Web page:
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Credit: Isabella Cossu

Class begins in 18 days. However, on Tuesday, Penn boldly reneged on its original plan to bring thousands of students to campus. 

Since the first announcement two months ago, a lot has transpired. Cases across the country have continued to rise sharply. The pandemic’s staggering trajectory continues: the U.S. recently confirmed its 5 millionth case of COVID-19. With over 1,000 families losing loved ones a day and with no end to the rampage in sight, Penn’s fall revision plans are well-warranted. That doesn’t make them any less disappointing to the many students who planned to return to campus in the coming days. 

Penn should have made the decision to keep students away from campus in the fall months ago. That would have given the Penn community more time to adjust, especially when this year has all of us craving stability. Nevertheless, we should embrace the new plan and allow it to be a piercing reminder of how dangerous the uncertainty surrounding the COVID-19 pandemic continues to be. 

There are multiple reasons to react with a round of applause for Penn's updated plans. Firstly, it is safer for everyone - including the West Philadelphia community and the city of Philadelphia as a whole. Philadelphia's communities do not need heightened opportunities of exposure to COVID-19 - they are already struggling enough. With young children being murdered, gun violence rising throughout the city, poverty pervading, and unemployment rates skyrocketing, Philadelphia’s highest priority needs to be constructive change. Ultimately, Penn’s new plan will lead to weakened chances for transmission and less loss of life. Through the updated plan, Penn is offering a timely positive impact on the City of Brotherly Love. 

Penn should also be applauded for its 3.9% decrease in tuition and 10% decrease in the General Fee. Back when Princeton announced they were shaving off 10% off their tuition, I had hoped Penn would implement a similar policy. Under the circumstances of the pandemic, and with the economy growing more shaky by the day, spending less is becoming increasingly important. The economic turmoil the pandemic has created and will continue to create are an undeniably uncertain territory. We need to be mindful of new financial developments.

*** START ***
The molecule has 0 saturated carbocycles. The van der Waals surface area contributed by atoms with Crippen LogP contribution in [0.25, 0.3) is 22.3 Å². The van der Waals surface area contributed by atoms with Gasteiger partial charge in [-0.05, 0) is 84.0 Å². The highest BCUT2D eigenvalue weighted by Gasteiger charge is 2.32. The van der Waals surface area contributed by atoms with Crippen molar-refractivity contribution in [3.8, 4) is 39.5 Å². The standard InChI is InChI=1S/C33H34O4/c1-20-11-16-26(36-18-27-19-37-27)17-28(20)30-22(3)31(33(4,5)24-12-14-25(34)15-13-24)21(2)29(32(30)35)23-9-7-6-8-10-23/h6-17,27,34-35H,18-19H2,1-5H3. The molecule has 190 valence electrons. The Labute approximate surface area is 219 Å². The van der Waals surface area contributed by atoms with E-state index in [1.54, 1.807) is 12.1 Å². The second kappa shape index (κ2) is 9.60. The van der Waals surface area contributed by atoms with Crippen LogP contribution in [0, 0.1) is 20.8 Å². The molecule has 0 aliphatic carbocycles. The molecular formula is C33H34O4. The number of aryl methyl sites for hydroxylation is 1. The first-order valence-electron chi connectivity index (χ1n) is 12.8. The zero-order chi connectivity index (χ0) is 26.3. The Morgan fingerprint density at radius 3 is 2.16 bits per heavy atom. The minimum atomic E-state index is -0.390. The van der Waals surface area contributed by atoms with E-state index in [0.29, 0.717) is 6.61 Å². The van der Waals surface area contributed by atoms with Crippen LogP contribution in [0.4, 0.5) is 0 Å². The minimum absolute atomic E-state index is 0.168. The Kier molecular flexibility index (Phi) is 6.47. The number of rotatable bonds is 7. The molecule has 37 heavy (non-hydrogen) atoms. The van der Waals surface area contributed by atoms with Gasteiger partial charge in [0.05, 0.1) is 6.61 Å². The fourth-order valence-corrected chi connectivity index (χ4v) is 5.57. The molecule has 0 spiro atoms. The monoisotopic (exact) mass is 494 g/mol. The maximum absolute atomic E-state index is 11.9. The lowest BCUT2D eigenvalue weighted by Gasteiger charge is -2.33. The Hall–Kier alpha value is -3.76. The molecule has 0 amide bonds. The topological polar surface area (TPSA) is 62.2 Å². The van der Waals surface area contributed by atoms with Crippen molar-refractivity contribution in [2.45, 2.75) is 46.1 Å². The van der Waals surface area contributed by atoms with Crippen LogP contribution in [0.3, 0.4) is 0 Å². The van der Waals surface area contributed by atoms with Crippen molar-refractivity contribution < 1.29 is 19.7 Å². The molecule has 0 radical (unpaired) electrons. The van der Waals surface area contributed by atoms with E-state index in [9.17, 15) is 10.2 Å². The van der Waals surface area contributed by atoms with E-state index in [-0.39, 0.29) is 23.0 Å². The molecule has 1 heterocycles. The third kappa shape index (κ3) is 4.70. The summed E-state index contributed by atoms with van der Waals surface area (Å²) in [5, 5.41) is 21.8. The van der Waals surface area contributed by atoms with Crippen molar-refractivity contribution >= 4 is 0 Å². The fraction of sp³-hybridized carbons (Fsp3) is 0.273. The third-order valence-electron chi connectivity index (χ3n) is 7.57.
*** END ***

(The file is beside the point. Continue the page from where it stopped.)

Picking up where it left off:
The updated plans also include an expansion of last spring's opt-in pass/fail grading system. This vital protection is an important option that needs to be accessible to Penn students, along with no change in financial aid budgeting and the availability for aid to support food costs. With these advancements, Penn is both assisting its vulnerable students and responding to the academic related stresses that will crucially impact the Penn community. 

It is important for Penn to step up in these vital ways. With political divisiveness being at an all time high, so much so that children are being placed in the middle of fierce debates surrounding the impact of the pandemic and school openings, it is imperative that the entire Penn community lead by example and pursue practical safety measures.  

Between Penn’s revised fall plans, the announcement of major college football cancellations, and former Penn Professor Joe Biden’s historic selection of Senator Kamala Harris as his vice presidential nominee, this week has been full of intriguing and forward-thinking developments. Ultimately, these developments incorporate more optimism for a less chaotic future than much of the last few months have provided.

JESSICA GOODING is a rising College senior from Philadelphia, Pennsylvania studying History and English. Her email address is jgooding@sas.upenn.edu.

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